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Is the U.S.-Pakistani alliance falling apart?

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Like Mel Gibson's chances of landing the starring role in a Steven Spielberg remake of Fiddler On The Roof, Pakistan's relationship with the US has worsened in recent weeks.

The first noticeable outward sign of growing animosity between the Bush Administration and the Pakistani military dictatorship it refers to as a "long-term strategic partner" and "vital ally in the War on Terror" came in March during President Bush's South Asian tour.

Annoyed that President Bush had offered Pakistan's arch-rival, India, an unprecedented civilian nuclear technology trade deal just days before his arrival in Pakistan, Pakistan's military dictator President Pervez "The Perv" Musharraf responded by throwing the diplomatic protocol equivalent of a temper tantrum: He failed to greet President Bush at the airport.

In his place, The Perv didn't send his prime minister or even his foreign minister. The Perv sent his daughter. Though Bush is hardly the world's most savvy diplomat, the father of Jenna is no doubt aware that sending your daughter to do a president's job was a slap in the face.

The face-slapping apparently continued during the visit. According to reports, Bush upset The Pervman -- and, by extension, the Pakistani military -- by criticizing him for not doing enough to stop Taliban forces from using Pakistan as a recruiting area and safe-haven from which it launches increasingly deadly attacks against Afghan, US and (since they took over) NATO forces in southern Afghanistan.

It may indeed have ticked The Pervster off, but the Bush's frustration with him is justified. Although The Perv is quick to point out that 800 Pakistani soldiers have lost their lives fighting the War on Terror along the Afghan border, those losses have been largely the result of fighting al Qaeda operating in Pakistan's Waziristan province. Taliban forces operating in Pakistan's Baluchistan province have been left largely unopposed by Pakistani forces.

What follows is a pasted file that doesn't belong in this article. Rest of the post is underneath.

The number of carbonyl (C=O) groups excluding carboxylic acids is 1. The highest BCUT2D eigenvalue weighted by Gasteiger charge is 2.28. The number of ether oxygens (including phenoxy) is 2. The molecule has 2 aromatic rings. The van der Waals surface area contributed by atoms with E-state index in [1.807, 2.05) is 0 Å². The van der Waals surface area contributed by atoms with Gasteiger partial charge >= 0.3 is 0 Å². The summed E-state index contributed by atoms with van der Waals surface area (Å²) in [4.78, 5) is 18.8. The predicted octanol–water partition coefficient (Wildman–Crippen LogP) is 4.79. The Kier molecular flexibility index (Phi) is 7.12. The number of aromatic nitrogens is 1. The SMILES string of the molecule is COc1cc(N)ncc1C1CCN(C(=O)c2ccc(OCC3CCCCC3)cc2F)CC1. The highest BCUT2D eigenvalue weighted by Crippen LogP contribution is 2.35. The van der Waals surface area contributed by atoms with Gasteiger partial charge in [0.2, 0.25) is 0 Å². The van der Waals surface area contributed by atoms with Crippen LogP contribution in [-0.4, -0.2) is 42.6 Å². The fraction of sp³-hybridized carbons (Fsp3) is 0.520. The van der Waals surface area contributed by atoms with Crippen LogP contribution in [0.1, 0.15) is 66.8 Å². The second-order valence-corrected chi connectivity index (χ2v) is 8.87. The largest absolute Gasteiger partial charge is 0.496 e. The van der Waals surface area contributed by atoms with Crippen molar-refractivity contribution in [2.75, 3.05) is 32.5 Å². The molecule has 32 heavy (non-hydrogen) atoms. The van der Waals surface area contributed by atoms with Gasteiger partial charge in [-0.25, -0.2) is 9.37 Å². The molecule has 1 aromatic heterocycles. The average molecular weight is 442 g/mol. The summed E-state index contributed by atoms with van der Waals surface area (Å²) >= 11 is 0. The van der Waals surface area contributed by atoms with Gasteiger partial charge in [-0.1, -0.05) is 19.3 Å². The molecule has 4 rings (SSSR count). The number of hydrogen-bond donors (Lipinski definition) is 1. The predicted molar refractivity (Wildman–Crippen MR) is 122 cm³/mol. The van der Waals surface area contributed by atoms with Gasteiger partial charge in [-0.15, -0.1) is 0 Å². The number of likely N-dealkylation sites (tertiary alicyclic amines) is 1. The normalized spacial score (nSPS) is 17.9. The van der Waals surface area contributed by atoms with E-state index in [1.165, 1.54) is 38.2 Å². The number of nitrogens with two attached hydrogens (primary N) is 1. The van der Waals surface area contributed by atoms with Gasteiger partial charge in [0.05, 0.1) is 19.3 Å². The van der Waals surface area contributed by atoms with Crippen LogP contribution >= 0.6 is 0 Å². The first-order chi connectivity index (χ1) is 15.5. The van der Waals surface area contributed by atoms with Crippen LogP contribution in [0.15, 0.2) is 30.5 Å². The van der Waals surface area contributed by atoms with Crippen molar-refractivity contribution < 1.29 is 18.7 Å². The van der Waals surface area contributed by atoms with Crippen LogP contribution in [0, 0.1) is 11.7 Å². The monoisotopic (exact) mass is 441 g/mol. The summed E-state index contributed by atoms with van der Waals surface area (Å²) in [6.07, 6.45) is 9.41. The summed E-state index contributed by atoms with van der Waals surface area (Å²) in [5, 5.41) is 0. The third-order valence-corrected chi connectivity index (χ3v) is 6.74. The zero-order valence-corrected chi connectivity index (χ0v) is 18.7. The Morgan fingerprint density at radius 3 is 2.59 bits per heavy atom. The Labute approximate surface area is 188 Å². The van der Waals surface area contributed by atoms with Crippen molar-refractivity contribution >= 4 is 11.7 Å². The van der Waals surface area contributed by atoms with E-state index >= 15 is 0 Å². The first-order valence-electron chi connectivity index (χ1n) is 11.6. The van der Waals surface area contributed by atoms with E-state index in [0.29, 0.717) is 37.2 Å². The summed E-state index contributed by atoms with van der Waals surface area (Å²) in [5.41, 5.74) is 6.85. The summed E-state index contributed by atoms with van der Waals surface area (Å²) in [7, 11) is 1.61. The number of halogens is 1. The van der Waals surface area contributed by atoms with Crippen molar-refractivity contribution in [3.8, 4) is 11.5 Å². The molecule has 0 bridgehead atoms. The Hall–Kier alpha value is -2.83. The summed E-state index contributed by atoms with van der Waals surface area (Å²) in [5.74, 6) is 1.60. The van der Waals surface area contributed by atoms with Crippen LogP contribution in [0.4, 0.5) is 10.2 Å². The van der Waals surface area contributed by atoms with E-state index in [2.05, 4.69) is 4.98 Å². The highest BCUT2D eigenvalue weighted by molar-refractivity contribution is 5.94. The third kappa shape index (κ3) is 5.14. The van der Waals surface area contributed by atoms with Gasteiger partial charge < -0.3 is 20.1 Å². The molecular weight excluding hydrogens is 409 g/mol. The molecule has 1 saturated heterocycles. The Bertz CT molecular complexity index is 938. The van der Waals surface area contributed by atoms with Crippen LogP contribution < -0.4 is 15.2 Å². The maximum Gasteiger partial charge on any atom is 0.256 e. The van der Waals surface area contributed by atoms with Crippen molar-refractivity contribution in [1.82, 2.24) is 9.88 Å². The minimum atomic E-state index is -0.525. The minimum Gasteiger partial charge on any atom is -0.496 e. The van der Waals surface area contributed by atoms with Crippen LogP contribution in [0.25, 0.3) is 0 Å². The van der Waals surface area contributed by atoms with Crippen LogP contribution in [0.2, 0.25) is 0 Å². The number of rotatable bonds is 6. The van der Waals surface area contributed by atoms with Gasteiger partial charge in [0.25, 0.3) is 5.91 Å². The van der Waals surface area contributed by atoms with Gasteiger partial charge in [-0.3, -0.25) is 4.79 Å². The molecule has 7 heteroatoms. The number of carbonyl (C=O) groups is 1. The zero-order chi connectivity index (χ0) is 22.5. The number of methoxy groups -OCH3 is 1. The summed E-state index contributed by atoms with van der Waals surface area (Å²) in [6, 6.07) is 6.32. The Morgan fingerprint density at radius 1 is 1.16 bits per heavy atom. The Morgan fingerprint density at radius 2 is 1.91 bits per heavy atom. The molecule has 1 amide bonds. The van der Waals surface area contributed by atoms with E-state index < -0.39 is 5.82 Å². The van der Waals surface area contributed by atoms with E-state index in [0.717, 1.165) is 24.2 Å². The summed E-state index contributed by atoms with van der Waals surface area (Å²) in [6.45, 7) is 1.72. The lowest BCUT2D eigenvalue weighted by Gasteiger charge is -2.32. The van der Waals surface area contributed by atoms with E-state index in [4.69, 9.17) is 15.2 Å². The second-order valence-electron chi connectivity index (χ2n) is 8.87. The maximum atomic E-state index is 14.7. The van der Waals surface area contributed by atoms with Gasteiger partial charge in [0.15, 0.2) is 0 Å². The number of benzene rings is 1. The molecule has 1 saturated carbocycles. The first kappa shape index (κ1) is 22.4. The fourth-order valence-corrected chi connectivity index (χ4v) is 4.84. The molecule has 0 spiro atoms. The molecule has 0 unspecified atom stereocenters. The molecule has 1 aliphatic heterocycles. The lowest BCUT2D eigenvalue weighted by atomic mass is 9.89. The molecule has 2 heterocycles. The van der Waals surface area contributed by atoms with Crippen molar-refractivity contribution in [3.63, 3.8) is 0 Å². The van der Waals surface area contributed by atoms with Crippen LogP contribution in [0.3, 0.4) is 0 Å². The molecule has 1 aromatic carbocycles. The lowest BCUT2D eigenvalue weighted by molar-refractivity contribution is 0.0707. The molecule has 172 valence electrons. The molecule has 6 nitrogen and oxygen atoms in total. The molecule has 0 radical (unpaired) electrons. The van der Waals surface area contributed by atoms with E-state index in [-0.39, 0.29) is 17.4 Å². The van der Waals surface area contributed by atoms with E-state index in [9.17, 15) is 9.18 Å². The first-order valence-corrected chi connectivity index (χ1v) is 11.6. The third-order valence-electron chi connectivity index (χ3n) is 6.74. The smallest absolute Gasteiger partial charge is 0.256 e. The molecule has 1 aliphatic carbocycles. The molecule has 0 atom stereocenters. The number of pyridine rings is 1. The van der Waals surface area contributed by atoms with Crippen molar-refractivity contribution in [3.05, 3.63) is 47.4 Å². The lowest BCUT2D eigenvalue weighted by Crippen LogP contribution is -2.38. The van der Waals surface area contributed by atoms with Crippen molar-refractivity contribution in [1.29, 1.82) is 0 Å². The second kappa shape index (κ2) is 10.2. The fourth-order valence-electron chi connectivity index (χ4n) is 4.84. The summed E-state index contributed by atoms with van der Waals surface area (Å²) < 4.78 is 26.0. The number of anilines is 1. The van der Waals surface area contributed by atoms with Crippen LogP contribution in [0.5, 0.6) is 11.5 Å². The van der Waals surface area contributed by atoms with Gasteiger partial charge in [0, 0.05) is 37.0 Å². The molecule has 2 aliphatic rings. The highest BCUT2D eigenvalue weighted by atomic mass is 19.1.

El Perveroni is reluctant to take the Taliban on, partly because sending forces into Baluchistan province might topple his government (which increasingly relies on the support of Islamists sympathetic to the Taliban), and partly because Pakistan is hoping to maintain good relations with the Taliban in the increasingly likely event they reassert at least partial rule in neighboring Afghanistan.

The Bush Administration is also hugely frustrated with The Musharraf-of-Not-Eating-Ham's stridently unhelpful stance on nuclear weapons. In June, Pakistan announced that its investigation into A.Q. Khan's dealings was closed and that, under no circumstances, would US investigators be allowed to question Khan. If The Perv sending his daughter was a slap-to-the-face, that announcement was a kick to the 'nads.

Khan is a nuclear scientist and the so-called father of the Pakistani nuclear weapons program. In 2004, the world discovered that Khan was also the secret baby daddy of North Korea's, Iran's and Libya's (now-defunct) nuclear programs. He even tried to sell weapons to Iraq, but Saddam Hussein turned him down.

American investigators want to interview Khan because they're hoping he can provide critical intelligence for the US-EU effort to stop Iran from building nukes. For example, if we knew what kinds of centrifuge plans Khan sold to Iran, we might have a better idea of when Iran might have enough nuclear materials to build a bomb.

The most recent blow to the US-Pakistan relationship came last month, when the Institute for Science and International Security reported that Pakistan is building a large, new plutonium nuclear reactor.

According to the report, which features several Google Earth-like satellite photos, the plant will be capable of producing 1,000 megawatts of electricity and 200 kilograms of weapons-grade plutonium annually, enough to make 40 to 50 nuclear weapons.

Will Pakistan use the plant to build up its nuclear arsenal? Will it sell weapons-grade plutonium to other countries? Will it do both? Who knows? The White House is downplaying the news by telling reporters that it knew about the reactor long before the report and by stating, "We discourage military use of the facility."

How reassuring.

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